Blockchain and the evolution of business models in the game industry

The first computer games were developed in the late 20th century with the sole purpose of entertaining their audience. One of the first goals was to distract players from their routine work and provide them access to a fantasy world. Very soon, games began to compete for users’ time against traditional forms of entertainment, such as movies, circuses, theater performances, zoos, etc.

Planet Earth entered the new millennium with a population of over 6 billion people, and the forecast is that this number will reach 8 billion as early as 2023. If we assume that computer games will cease to be an alternative to work and become complementary to it, there will be 4 billion gamers in the world by then.

Not surprisingly, the traditional boundaries between games, media, sports and communication are rapidly disappearing, creating new business partnerships and causing more and more mergers and acquisitions around the world.

The still-active virtual world Second Life, which represented a first attempt at a portal to the metaverse with its own in-platform virtual currency, was an important example of this process between 2003 and 2006, during its most rapid period of growth. Players in many countries quit their jobs and dedicated 100% of their time to the virtual world.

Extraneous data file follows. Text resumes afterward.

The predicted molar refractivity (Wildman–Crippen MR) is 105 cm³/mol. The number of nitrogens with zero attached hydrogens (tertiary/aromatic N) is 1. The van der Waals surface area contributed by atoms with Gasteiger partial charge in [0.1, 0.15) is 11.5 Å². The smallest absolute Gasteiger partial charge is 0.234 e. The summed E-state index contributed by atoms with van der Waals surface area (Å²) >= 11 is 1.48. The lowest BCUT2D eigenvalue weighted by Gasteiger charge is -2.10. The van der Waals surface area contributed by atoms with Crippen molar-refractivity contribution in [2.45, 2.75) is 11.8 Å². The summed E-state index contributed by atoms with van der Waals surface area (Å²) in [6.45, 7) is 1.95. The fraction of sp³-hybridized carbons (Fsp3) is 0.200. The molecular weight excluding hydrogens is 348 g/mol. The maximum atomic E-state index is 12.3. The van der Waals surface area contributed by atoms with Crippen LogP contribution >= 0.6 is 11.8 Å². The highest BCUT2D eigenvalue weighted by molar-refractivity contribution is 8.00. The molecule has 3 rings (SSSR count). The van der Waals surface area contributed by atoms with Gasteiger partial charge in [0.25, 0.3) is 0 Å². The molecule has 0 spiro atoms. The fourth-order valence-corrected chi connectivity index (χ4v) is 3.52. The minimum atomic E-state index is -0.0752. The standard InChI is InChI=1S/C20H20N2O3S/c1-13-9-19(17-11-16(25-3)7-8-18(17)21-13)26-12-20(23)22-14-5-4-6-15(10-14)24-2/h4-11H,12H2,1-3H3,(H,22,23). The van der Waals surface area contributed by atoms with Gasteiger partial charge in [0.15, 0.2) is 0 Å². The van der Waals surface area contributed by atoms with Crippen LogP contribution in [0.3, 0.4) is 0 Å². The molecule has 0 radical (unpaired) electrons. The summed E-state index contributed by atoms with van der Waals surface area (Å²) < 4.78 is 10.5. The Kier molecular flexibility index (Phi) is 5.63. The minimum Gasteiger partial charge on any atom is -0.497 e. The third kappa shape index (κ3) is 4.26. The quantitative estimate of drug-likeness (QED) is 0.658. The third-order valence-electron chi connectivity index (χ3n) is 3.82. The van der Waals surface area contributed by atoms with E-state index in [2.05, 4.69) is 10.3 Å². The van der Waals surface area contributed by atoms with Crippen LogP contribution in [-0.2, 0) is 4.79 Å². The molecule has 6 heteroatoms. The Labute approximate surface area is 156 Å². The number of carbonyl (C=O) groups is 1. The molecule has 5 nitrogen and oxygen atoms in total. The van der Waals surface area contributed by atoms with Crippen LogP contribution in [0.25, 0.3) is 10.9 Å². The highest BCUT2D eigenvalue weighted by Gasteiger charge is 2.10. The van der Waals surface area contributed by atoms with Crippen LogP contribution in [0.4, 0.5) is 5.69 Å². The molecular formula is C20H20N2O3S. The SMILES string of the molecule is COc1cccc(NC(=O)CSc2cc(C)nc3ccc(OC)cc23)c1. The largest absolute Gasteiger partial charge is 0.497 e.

But why is the use of blockchain in games causing a real revolution in the gaming industry? That is what this article seeks to answer.

The gaming markets

According to data from mid-2021, there were 3.2 billion people playing computer games, and as a report by Newzoo states, the global gaming revenues in 2021 were about $180.3 billion — 20% more than before the pandemic began in 2019.

Digital distribution channels are responsible for most of this revenue. Mobile games act as the main growth engine for the games industry, driving this segment to $93.2 billion dollars.

The game development industry has experienced a profound transformation over the past five years. With the emergence of mobile app stores and digital distribution platforms, even smaller studios have…

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